The Daily Bread Mailbag returns with Stephen “Breadman” Edwards tackling topics such as the trilogy fight between Canelo Alvarez and Gennadiy Golovkin, a lightweight clash between Devin Haney and Gervonta Davis, Artur Beterbiev vs. Anthony Yarde, and more.
Looking back on the last few months I can’t remember a time recently where we’ve had such great fights every weekend. Is this an aberration or are we finally seeing the best fight each other? Beterbiev v Smith, Bryan v Dubois, Donaire v Inoue, Kambosos v Haney, Davis v Romero, Benavidez v. Lemieux, Charlo v Castano, Ennis v Custio, Bivol v Canelo, Stevenson v. Valdez, Fury v. Whyte, Ugas v Spence, Fundora v Lubin, GGG v Murat.
As a trainer what are some of the most important things you do right before the fight that are part of your routine that we would not see. Whether it is shadowboxing or I saw George Kambosos get a full body massage in the Haney fight or maybe you have a ritual to pump your fire up etc. 1. Can you rank these fighters for their left hooks 1)Roy Jones 2)Joe Frazier 3)Sugar Ray Robinson 4) Oscar De La Hoya 5) Nonito Donaire 6) Mike Tyson 7) Tommy Morrison 8) Jack Dempsey 9) Tito Trinidad 10) Alexis Arguello.
Now that both are nearing the end of their promotional run who was the better promoter Bob Arum or Don King in your opinion? For me Don King early and Arum continues to promote big fights. Don King would put some of the best PPV cards ever stacked from the opening bout to the main fight.
Take Care, Aaron from Cleveland
Bread’s Response: We are in a good time but it’s how a sport supposed to be. Can you imagine the Rams not playing the Bengals in the Super Bowl because negotiations fell out?
I like your list but it can be better. We need MJ vs Fulton. Spence vs Crawford. Beterbiev vs Bivol. Janibek vs Andrade vs Charlo. Let’s keep it going…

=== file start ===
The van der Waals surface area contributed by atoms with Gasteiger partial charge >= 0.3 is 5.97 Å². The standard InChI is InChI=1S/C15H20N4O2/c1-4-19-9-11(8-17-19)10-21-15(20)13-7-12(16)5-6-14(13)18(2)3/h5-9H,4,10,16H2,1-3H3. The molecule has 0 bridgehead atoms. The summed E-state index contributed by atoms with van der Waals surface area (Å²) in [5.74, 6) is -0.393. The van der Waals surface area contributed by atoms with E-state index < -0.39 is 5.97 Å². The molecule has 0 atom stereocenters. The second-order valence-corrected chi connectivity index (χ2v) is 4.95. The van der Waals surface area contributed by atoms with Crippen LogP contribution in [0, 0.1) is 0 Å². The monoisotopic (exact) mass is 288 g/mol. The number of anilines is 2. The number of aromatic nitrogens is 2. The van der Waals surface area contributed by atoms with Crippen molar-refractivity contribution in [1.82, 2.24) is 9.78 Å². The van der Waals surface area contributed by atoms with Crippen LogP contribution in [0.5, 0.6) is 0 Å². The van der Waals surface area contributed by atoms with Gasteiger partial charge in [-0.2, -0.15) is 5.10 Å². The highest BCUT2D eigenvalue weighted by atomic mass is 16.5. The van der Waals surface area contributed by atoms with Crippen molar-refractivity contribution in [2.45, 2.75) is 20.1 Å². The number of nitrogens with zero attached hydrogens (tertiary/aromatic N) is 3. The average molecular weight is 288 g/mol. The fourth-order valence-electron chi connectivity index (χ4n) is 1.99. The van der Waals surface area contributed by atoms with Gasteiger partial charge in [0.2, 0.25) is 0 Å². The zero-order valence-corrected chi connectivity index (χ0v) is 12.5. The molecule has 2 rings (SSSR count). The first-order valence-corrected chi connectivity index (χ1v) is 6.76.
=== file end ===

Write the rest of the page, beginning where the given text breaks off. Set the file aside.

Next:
The night before a fight I like my guys to shake out and get their blood flowing with some quick runs. I also like them to shake out again the day of. Nothing strenuous but you don’t want to sit and do nothing for 2 straight days. You may be resting, but you want an active rest. If you sit around too long, you will get anxiety and it will take too long to warm up in the fight. In the dressing room I don’t like to get there too early. Once we get there I want to make all of the time count. From wrapping the hands. Warming up. Going over the game plan. Everything.
Tough list. Ok I’m going to judge on ability to land the hook, power, 1 punch kos scored, hardest to defend and the ability to lead and counter with it. 1) Sugar Ray Robinson 2) Roy Jones 3) Oscar de La Hoya 4) Nonito Donaire 5) Felix Trinidad 6) Joe Frazier 7) Alexis Arguello8) Mike Tyson9) Jack Dempsey10) Tommy Morrison.
I don’t know who’s the better promoter between King and Arum. I will say King had more earlier success while Arum has enjoyed more late success.
Hey Mr Edwards,
I liked the way you dealt with the question on undisputed a few mailbags ago. I could have warned the writer because I was like-minded before you opened my eyes. I think we just need to accept the fighters in their era and stop too many comparisons with fighters from other eras. For example, head to head in history, my favorite guy Thomas Hearns obliterates Jermell Charlo based on accomplishments and quality of opposition faced, as well as a little nostalgia. But based on cold reality, Jermell is so good with his money shot, I can’t rule out the fact that he may, at some point, clip the Hitman. If Iran Barkely, not much of a punching threat when he faced Hearns in the first fight could clip him like he did, a fighter as clutch as Jermell could also do it. There’s nothing to say Hearns doesn’t starch him the way he did James Shuler either. So, these comparisons are odious. I partly agree with you on Devin Haney v Tank Davis.
Partly. I totally disagree with Tim Bradley saying Haney will run the table at 135 pounds. For me, Tank is far better at making adjustments than Devin and that is the key to victory. But it’s true, Tank can’t wait around too long because Devin’s jab is too busy and too accurate and the points deficit might be too much even for a fighter as talented as Tank. So Tank needs to bite the bullet and walk Devin down and pick up a lot of dents and bruises. But at some point, he will catch Devin. People read too much into Tank’s failure to ko Isaac Cruz. Tank has shown he can ko anybody from 130 to 140 if he connects with his best shot. Devin is no exception.